Effects of Lipid- Versus Sodium Hyaluronate-Containing Eye Drops on Optical Quality and Ocular Surface Parameters as a Function of the Meibomian Gland Dropout Rate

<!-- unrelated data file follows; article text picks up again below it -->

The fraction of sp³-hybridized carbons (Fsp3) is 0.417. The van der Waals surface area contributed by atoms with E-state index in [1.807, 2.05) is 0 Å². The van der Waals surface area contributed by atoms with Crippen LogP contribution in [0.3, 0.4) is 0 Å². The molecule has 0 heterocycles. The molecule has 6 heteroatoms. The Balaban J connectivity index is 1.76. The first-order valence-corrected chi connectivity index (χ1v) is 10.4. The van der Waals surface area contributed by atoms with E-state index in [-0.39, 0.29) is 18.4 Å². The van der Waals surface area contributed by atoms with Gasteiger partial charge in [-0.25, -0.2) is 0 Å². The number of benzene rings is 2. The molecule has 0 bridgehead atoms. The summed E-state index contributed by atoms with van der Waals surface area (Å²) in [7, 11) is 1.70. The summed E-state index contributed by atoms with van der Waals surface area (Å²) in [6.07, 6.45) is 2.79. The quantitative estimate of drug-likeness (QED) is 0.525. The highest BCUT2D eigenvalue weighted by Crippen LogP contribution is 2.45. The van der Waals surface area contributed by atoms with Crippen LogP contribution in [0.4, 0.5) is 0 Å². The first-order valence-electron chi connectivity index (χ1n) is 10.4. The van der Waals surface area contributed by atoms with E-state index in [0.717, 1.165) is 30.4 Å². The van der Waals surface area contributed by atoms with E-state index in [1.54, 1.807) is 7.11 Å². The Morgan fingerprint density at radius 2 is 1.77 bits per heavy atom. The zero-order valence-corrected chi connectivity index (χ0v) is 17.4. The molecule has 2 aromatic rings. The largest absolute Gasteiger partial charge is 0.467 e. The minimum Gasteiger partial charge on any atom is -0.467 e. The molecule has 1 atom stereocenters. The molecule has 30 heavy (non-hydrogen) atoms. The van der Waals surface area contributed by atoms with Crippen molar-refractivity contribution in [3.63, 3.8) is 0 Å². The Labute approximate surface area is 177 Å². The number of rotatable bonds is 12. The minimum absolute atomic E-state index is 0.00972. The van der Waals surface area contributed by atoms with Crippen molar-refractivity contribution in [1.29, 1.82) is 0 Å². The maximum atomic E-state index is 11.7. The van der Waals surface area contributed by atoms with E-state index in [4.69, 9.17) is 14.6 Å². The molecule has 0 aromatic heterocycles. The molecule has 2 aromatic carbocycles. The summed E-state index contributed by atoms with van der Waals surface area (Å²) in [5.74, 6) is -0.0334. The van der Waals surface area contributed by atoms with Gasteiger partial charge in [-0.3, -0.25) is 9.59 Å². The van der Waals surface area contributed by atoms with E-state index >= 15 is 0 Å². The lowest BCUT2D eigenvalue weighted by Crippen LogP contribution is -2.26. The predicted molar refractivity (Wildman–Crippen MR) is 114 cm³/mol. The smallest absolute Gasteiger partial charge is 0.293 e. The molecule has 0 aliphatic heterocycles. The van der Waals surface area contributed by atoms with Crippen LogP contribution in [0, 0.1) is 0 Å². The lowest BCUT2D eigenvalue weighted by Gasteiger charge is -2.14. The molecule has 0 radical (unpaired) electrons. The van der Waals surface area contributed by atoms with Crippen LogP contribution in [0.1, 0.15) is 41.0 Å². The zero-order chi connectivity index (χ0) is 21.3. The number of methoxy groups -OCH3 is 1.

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Purpose:To evaluate the effect of lipid- versus sodium hyaluronate-based eye drops on optical quality and ocular surface parameters.Methods:Sixty eyes of 30 patients with mild-to-moderate dry eye disease were included in a prospective randomized study. Each patient received either lipid- or sodium hyaluronate-based eye drops. Ocular symptom scores, breakup time, Schirmer test, fluorescein staining, noncontact meibography, and aberrometry were evaluated before and after 3 months of therapy.Results:At the 3-month visit, a statistically significant improvement (P ≤ 0.05) was noted in both groups on the Schirmer test, breakup time, ocular surface staining, and symptom score. In the lipid group, patients with progressive meibomian gland (MG) loss (>50%) showed a significantly greater increase in their corneal higher-order (HO) Strehl ratio (0.25 ± 0.26 vs. −0.01 ± 0.25, P = 0.02) and modulation transfer function (MTF) (0.12 ± 0.17 vs. −0.02 ± 0.06, P = 0.03) than patients with less advanced MG disease. In the lipid group, a significant positive correlation was noted between the MG dropout rate and improvement in Schirmer values [Spearman correlation coefficient (CC): 0.79], corneal HO Strehl (CC: 0.75), and HO modulation transfer function (CC: 0.6), but a significant negative correlation was noted between the MG dropout rate and the HO root mean square (CC: −0.73).Conclusions:Lipid-containing artificial tears seem to be superior to sodium hyaluronate-containing drops in terms of improving HO aberrations and optical quality in patients with significant MG dysfunction.

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